Posts about Video
Can you barely wait until Saturday to ride the Silver Line? Get a sneek peek of the new line with this video from WMATA.
Video from WMATA. The video has no audio, so if you don't hear anything, your sound isn't (necessarily) broken.
This shows the view from a Silver Line train as it travels from Ballston to Wiehle-Reston East.
Silver Line trains began running simulated service over the weekend. Trains carry passengers from Largo to East Falls Church under an Orange Line banner, then offload and continue on to Wiehle without any passengers.
Cross-posted at BeyondDC.
The DC blogosphere is still buzzing over Courtland Milloy's column yesterday calling bicyclists "bullies" and "terrorists." If you've been offline for the past 18 hours or so, here's a lightning-round roundup of the internet's response to Milloy.
Empathy and understanding: David Alpert responds with an entreaty for bridge building instead of finger pointing and derision.
Cooler heads at the Post: Post transportation reporter Ashley Halsey III responds to his colleagues Milloy and John Kelly with the welcome sentiment that it's time to tone down the tirades against bicyclists.
Protest tomorrow: DCist has the details on a protest ride to the Washington Post headquarters tomorrow afternoon, and a twitter roundup.
Muppet bikes: If this whole topic has got you down, the video at the end of Ben Freed's take in Washingtonian should make you smile.
Bike lanes in Ward 8: One of the true things in Milloy's column is that there are no bike lanes in Ward 8 (but there are some trails); however, lanes are coming.
Cyclists by the numbers: Matthew Yglesias pulled together a bunch of graphs about how poor people and Latinos are still most likely to be bicycling.
The bizarro Milloy: What if Milloy had penned an identical anti-driver screen? Ben Harris imagines the alternative.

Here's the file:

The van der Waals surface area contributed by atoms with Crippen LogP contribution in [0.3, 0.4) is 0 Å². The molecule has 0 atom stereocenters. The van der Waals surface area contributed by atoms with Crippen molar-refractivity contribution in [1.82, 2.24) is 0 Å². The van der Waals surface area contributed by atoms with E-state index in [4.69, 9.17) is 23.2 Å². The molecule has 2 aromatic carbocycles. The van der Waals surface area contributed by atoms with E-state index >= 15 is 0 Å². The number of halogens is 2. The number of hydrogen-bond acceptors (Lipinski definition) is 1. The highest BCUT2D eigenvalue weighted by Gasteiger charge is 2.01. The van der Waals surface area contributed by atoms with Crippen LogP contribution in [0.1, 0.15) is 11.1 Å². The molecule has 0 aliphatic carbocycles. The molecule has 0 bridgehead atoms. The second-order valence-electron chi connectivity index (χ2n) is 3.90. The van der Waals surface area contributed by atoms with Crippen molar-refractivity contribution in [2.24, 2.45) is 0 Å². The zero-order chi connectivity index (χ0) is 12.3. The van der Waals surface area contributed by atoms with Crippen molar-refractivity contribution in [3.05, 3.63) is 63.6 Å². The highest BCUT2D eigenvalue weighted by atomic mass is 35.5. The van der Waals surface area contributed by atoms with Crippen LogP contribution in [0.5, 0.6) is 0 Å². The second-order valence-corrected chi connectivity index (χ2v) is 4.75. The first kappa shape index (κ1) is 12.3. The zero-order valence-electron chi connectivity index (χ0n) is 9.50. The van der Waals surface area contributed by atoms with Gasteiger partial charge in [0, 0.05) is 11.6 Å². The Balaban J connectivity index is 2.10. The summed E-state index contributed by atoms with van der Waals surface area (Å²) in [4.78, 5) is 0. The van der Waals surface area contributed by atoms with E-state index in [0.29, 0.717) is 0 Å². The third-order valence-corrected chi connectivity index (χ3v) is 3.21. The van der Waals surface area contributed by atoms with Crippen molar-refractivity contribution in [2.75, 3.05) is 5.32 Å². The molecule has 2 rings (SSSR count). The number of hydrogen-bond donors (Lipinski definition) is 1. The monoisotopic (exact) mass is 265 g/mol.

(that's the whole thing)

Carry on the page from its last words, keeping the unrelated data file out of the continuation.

Bikes on TV: David Alpert was on NewsTalk with Bruce DePuyt this morning, and discussed bicycle issues. Watch the video:
A group of preservationists in Cincinnati are very worried about a precious historic resource disappearing: surface parking lots in the center city.
As you might have guessed from the titles warning about how the 273 parking lots have tragically dwindled to 270, this is satirical, and was actually an April Fool's joke which Streetsblog recently pointed out.
Some people talk about preserving parking lots and aren't joking. Sometimes, it's because they really feel a parking lot is part of history (though it's still debatable if that's worth freezing these forever in time). At other times, this is a strategy to stop a new building, not because of history, but because people don't want the building.
In a place like Cincinnati which is not growing rapidly, preservation is not often blocking housing affordability. There, there are many old and unique buildings which simply need to be preserved. Doing so wouldn't drive people out of the city; if anything, it'll make the center city a more desirable place to live.
In DC, there are also such buildings which contribute to making the city better, but for the most part they already are preserved. The day-to-day preservation fights are not about the architectural jewels but about whether historic preservation is also a tool to simply stop neighborhoods from having more new residents.
DC will soon extend the 15th Street cycletrack north, but riders will have to puff up a very steep hill. Could that become easier with a piece of technology from Trondheim, Norway?
Comemnter mtpleasanter pointed this out in our discussion about the cycletrack.
This device, called a Trampe, is a long track where, on request, a small metal platform pops out at the bottom and glides up to the top at 3-4 miles per hour. A cyclist just places a foot on the platform and lets it push him or her up the hill.
The one in the video looks like it follows a straight line, but if it will work around curves, it could indeed be a great addition to the 15th Street cycletrack along Meridian Hill Park.
The Trampe requires people to pay using a special card they can buy or rent; that could help the device pay for itself, but the hassle of managing a payment system also would seem to be somewhat considerable. It might be better just to make it free and encourage more people to ride, which would cut down on car traffic and perhaps slightly de-congest the extremely crowded 16th Street buses.
Edited to add: There are also many other places around the region which could benefit from such devices. Rosslyn would be a prime candidate, for instance.